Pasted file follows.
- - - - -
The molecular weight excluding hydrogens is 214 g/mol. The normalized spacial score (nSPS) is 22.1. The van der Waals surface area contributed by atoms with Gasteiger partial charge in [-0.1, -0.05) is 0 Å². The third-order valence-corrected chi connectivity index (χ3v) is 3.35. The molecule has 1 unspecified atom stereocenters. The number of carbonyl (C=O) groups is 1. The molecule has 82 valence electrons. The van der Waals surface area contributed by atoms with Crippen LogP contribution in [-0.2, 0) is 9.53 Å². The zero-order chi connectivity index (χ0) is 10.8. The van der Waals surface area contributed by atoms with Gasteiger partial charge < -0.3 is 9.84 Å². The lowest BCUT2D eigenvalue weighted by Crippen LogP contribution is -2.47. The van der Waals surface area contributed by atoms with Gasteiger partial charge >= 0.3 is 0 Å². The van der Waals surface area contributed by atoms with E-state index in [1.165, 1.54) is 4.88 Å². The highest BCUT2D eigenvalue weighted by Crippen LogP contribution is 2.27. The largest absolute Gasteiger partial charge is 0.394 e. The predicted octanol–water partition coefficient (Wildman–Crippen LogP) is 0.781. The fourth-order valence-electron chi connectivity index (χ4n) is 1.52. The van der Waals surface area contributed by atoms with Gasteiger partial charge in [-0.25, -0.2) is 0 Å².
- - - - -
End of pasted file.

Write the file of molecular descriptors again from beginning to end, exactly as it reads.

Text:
The molecular weight excluding hydrogens is 214 g/mol. The normalized spacial score (nSPS) is 22.1. The van der Waals surface area contributed by atoms with Gasteiger partial charge in [-0.1, -0.05) is 0 Å². The third-order valence-corrected chi connectivity index (χ3v) is 3.35. The molecule has 1 unspecified atom stereocenters. The number of carbonyl (C=O) groups is 1. The molecule has 82 valence electrons. The van der Waals surface area contributed by atoms with Crippen LogP contribution in [-0.2, 0) is 9.53 Å². The zero-order chi connectivity index (χ0) is 10.8. The van der Waals surface area contributed by atoms with Gasteiger partial charge < -0.3 is 9.84 Å². The lowest BCUT2D eigenvalue weighted by Crippen LogP contribution is -2.47. The van der Waals surface area contributed by atoms with Gasteiger partial charge >= 0.3 is 0 Å². The van der Waals surface area contributed by atoms with E-state index in [1.165, 1.54) is 4.88 Å². The highest BCUT2D eigenvalue weighted by Crippen LogP contribution is 2.27. The largest absolute Gasteiger partial charge is 0.394 e. The predicted octanol–water partition coefficient (Wildman–Crippen LogP) is 0.781. The fourth-order valence-electron chi connectivity index (χ4n) is 1.52. The van der Waals surface area contributed by atoms with Gasteiger partial charge in [-0.25, -0.2) is 0 Å².